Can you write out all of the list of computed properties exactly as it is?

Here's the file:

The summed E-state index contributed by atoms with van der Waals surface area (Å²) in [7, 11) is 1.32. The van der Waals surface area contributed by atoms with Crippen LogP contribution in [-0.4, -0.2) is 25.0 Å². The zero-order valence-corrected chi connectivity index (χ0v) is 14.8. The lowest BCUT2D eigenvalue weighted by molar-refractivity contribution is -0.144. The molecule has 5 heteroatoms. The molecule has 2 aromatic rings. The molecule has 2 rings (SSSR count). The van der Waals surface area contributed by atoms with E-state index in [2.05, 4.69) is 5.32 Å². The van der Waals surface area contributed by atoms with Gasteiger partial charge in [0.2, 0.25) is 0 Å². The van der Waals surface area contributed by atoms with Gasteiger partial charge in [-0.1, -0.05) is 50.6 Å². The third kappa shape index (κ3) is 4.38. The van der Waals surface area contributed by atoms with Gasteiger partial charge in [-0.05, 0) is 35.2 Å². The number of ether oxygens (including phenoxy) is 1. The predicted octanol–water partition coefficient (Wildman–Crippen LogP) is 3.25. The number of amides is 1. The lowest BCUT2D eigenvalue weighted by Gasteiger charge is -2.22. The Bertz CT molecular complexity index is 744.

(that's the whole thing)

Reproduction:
The summed E-state index contributed by atoms with van der Waals surface area (Å²) in [7, 11) is 1.32. The van der Waals surface area contributed by atoms with Crippen LogP contribution in [-0.4, -0.2) is 25.0 Å². The zero-order valence-corrected chi connectivity index (χ0v) is 14.8. The lowest BCUT2D eigenvalue weighted by molar-refractivity contribution is -0.144. The molecule has 5 heteroatoms. The molecule has 2 aromatic rings. The molecule has 2 rings (SSSR count). The van der Waals surface area contributed by atoms with E-state index in [2.05, 4.69) is 5.32 Å². The van der Waals surface area contributed by atoms with Gasteiger partial charge in [0.2, 0.25) is 0 Å². The van der Waals surface area contributed by atoms with Gasteiger partial charge in [-0.1, -0.05) is 50.6 Å². The third kappa shape index (κ3) is 4.38. The van der Waals surface area contributed by atoms with Gasteiger partial charge in [-0.05, 0) is 35.2 Å². The number of ether oxygens (including phenoxy) is 1. The predicted octanol–water partition coefficient (Wildman–Crippen LogP) is 3.25. The number of amides is 1. The lowest BCUT2D eigenvalue weighted by Gasteiger charge is -2.22. The Bertz CT molecular complexity index is 744.